As the full implications of the Bank of Portugal’s decision to send almost €2 billion of senior bonds down the swanny to help Novo Banco “look better” have started to hit home, anger and threats of legal action have escalated.
As Bloomberg Business points out this morning: “In a European market that hardly gets out of bed from the week of Christmas through the new year” the decision, announced by BdP governor Carlos Costa yesterday (see: http://portugalresident.com/bank-of-portugal-%E2%80%9Ccleans%E2%80%9D-novo-banco%E2%80%99s-accounts-to-the-tune-of-%E2%82%AC1985-billion), has created “a massive problem”, and, not surprisingly, investors caught up in the shift of senior bonds into effective oblivion “aren’t happy”.
As one CEO whose company has lost out told the financial news website, the decision “flies in the face of the pari passu (literally “equal footing”) notion that demands creditors be treated equally and without preference.
“We had assumed that … anything could happen – even events that we had never seen before,” Mark Holman of TwentyFour asset management, a London-based investment manager told Bloomberg. “However, we did also assume that certain protocols would be adhered to. The equal ranking language that sits in every prospectus is a core value that we never thought would be broken.”
The fact that BdP “claims the right to change all the rules” will open the doors to “a great deal of legal wrangling in the future”, he vowed, “along with increased uncertainty. It will also hinder the recovery of the good banks in the future if bond investors cannot trust the basic rules in a prospectus, or the hierarchy of losses,” he warned.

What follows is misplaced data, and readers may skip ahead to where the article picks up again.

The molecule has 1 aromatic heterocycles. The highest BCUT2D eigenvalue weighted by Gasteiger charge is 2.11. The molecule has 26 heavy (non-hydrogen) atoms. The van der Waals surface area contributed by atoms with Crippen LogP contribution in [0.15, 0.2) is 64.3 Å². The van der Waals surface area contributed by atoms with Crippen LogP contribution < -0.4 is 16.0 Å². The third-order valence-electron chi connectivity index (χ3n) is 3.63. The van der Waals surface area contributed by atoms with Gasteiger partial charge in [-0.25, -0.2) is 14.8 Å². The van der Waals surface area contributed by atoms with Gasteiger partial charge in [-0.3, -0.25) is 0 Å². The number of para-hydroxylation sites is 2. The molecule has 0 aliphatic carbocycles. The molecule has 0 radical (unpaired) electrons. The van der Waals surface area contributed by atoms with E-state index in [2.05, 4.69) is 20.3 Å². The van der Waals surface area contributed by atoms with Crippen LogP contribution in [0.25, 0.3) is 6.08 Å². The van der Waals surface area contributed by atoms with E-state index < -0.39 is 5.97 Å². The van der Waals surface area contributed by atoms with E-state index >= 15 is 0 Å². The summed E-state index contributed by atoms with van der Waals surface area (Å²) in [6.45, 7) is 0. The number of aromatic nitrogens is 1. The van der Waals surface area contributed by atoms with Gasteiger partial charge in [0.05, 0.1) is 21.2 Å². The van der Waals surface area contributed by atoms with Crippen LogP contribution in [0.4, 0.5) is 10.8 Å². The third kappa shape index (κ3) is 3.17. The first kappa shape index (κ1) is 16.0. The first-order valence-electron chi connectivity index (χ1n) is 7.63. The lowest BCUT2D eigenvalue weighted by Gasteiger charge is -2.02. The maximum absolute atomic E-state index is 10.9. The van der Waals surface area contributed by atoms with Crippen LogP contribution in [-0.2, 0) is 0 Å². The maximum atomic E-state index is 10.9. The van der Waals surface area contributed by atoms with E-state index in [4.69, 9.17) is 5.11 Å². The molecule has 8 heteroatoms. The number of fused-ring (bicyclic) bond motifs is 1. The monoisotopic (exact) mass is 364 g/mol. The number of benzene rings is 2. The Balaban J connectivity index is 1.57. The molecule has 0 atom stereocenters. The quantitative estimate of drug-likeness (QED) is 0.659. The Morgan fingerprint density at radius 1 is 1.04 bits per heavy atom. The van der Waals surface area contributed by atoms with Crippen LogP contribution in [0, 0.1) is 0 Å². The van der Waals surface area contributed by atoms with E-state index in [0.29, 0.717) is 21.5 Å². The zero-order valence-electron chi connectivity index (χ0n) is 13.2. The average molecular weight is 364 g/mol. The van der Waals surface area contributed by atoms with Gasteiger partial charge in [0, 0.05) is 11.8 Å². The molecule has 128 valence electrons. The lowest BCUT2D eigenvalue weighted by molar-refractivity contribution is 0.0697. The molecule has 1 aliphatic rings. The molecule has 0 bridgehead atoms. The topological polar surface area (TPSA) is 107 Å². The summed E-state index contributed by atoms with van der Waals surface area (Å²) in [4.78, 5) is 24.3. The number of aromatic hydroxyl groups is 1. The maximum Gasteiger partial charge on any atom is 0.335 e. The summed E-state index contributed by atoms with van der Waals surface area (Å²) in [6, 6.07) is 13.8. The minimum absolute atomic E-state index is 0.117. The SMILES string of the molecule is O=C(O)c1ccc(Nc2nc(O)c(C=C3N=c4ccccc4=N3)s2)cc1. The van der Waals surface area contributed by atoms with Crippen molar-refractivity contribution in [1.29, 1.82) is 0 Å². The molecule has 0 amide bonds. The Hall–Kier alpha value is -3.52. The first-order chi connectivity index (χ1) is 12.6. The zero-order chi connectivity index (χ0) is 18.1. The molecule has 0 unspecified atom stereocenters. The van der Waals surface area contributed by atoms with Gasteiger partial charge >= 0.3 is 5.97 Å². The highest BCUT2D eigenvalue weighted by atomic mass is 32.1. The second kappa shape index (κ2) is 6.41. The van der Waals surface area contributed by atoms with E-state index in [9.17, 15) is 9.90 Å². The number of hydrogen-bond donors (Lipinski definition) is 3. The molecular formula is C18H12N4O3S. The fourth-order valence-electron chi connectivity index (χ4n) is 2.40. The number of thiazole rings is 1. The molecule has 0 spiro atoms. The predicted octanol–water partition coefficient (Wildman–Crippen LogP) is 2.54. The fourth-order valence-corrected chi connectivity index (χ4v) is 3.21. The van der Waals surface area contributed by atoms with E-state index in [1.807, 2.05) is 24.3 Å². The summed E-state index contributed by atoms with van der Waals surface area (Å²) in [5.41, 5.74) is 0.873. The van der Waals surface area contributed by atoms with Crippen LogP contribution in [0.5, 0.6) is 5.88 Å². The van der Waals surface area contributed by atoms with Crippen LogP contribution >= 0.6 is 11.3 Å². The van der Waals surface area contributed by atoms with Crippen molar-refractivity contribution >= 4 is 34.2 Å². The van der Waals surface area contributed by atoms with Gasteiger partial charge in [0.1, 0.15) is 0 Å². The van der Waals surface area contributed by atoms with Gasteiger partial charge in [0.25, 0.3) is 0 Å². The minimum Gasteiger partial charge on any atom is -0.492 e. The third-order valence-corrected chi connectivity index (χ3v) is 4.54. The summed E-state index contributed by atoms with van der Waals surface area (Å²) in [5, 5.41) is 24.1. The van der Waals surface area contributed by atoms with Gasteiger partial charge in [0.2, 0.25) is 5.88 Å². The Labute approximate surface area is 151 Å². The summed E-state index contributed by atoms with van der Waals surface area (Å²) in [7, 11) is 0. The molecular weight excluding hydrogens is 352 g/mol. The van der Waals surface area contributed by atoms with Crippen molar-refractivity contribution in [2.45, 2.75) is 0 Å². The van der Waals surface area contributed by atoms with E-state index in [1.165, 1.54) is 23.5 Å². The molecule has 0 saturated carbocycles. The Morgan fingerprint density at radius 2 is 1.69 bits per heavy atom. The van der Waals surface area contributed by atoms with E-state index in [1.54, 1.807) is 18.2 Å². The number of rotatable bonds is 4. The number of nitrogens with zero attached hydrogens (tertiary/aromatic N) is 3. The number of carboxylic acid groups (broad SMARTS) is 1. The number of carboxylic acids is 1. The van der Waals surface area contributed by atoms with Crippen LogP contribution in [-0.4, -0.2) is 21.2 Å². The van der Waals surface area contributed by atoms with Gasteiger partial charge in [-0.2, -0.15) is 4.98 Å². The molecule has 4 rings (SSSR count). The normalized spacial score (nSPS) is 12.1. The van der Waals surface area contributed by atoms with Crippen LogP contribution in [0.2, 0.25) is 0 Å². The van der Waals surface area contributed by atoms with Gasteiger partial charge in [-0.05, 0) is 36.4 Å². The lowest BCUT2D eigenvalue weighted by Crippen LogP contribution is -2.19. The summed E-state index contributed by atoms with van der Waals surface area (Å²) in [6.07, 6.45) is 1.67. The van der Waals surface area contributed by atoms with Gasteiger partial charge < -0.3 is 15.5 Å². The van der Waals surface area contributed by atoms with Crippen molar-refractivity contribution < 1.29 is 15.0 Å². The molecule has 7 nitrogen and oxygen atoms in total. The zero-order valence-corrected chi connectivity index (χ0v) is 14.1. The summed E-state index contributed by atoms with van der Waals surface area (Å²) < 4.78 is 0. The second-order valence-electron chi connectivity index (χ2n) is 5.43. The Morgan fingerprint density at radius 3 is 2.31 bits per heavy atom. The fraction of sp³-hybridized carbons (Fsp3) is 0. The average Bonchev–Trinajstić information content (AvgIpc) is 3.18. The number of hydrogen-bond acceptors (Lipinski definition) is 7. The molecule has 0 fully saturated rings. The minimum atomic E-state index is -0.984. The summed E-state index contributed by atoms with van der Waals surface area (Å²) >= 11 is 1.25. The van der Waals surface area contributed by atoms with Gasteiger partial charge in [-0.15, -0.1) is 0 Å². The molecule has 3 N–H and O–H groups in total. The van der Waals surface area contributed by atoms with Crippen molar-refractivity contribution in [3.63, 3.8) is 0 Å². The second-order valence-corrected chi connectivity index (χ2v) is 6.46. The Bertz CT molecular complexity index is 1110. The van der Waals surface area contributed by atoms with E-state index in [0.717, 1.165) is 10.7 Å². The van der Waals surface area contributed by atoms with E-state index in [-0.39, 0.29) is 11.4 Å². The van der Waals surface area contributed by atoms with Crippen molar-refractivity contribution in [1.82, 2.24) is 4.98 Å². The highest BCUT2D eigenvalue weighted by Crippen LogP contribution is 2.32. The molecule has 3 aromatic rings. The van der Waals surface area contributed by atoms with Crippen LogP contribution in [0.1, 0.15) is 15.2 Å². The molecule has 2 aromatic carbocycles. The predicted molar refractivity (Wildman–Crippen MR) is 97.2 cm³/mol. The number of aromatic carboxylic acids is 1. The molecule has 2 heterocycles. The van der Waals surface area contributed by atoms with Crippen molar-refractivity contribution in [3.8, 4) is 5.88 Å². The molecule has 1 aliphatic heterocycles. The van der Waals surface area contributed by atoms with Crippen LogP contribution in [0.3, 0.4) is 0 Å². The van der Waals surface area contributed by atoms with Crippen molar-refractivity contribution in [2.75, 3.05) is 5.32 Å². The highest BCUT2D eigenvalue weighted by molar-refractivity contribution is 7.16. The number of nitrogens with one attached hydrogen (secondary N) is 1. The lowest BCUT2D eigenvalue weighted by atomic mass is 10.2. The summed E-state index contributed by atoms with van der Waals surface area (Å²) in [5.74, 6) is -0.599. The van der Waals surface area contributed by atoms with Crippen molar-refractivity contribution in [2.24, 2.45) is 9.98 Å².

Within hours of the announcement, Portugal’s association of market investors (ATM) had declared the decision “manifestly illegal” and were preparing for court action.
And in New Zealand, financial websites quickly cottoned on to the fact that the decision has “made things even worse” for the country’s Superannuation Fund locked in a major legal fight with Novo Banco already, trying to wrestle back €150 million jettisoned into the BES bad bank early on in this never-ending story, along with over €700 million of ‘investment’ by Goldman Sachs.
As one commentator put it, this is the “newest form of systemic bank crime. The ‘bail-in’ is the ultra-insane culmination of the ‘too big to fail doctrine’.
“By this doctrine, any and all assets, public or private, in our financial system can and will be sacrificed (stolen by the Big Banks) to prevent any of the Big Banks from ‘failing’ – that is going bankrupt as a consequence of their own reckless gambling”.
And in private homes here, investors woke up to unpleasant telephone calls.
“I got a call at 9am from the bank to tell me I had lost €100,000,” 72-year-old Fernando Esteves told the nation’s tabloid Correio da Manhã.
“Contrary to what the Bank of Portugal has said, there are private investors who have been affected by the decision to recapitalise the bank,” explains the paper.
Esteves, for example, invested his money in BES senior bonds four years ago.
Interviewed by the paper’s economic journalists today, he described the BdP move as “robbery”.
Novo Banco needs recapitalisation, he agreed, but “not at the cost of private investors”.
Elsewhere, others damaged by the ‘recapitalisation’ include investment funds like Black Rock (down €254.1 million), PIMCO (€228.6 million), UBS, Allianz and Credit Suisse.